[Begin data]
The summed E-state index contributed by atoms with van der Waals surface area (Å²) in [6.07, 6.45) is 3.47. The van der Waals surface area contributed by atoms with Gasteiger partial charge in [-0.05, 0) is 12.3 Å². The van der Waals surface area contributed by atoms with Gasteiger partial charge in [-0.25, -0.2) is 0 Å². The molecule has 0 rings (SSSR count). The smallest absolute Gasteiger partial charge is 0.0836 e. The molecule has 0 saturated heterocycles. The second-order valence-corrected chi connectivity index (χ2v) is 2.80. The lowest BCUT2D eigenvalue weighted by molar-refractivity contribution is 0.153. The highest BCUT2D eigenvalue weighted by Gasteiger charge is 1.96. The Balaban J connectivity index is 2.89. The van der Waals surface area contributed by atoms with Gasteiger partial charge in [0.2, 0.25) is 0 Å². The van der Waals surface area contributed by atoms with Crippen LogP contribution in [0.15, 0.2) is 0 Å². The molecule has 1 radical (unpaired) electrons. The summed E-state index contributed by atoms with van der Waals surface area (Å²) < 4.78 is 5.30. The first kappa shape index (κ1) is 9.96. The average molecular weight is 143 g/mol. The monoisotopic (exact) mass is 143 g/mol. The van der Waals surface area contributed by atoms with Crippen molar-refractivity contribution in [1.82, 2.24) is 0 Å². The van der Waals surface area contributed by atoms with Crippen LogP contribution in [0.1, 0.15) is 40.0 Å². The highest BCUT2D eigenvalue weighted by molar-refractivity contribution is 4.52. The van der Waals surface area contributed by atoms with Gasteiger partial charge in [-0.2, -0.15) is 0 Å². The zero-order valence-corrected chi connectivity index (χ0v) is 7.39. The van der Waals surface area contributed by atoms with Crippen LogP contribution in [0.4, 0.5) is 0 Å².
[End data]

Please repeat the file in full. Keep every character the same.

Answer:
The summed E-state index contributed by atoms with van der Waals surface area (Å²) in [6.07, 6.45) is 3.47. The van der Waals surface area contributed by atoms with Gasteiger partial charge in [-0.05, 0) is 12.3 Å². The van der Waals surface area contributed by atoms with Gasteiger partial charge in [-0.25, -0.2) is 0 Å². The molecule has 0 rings (SSSR count). The smallest absolute Gasteiger partial charge is 0.0836 e. The molecule has 0 saturated heterocycles. The second-order valence-corrected chi connectivity index (χ2v) is 2.80. The lowest BCUT2D eigenvalue weighted by molar-refractivity contribution is 0.153. The highest BCUT2D eigenvalue weighted by Gasteiger charge is 1.96. The Balaban J connectivity index is 2.89. The van der Waals surface area contributed by atoms with Gasteiger partial charge in [0.2, 0.25) is 0 Å². The van der Waals surface area contributed by atoms with Crippen LogP contribution in [0.15, 0.2) is 0 Å². The molecule has 1 radical (unpaired) electrons. The summed E-state index contributed by atoms with van der Waals surface area (Å²) < 4.78 is 5.30. The first kappa shape index (κ1) is 9.96. The average molecular weight is 143 g/mol. The monoisotopic (exact) mass is 143 g/mol. The van der Waals surface area contributed by atoms with Crippen molar-refractivity contribution in [1.82, 2.24) is 0 Å². The van der Waals surface area contributed by atoms with Crippen LogP contribution in [0.1, 0.15) is 40.0 Å². The highest BCUT2D eigenvalue weighted by molar-refractivity contribution is 4.52. The van der Waals surface area contributed by atoms with Gasteiger partial charge in [-0.2, -0.15) is 0 Å². The zero-order valence-corrected chi connectivity index (χ0v) is 7.39. The van der Waals surface area contributed by atoms with Crippen LogP contribution in [0.4, 0.5) is 0 Å².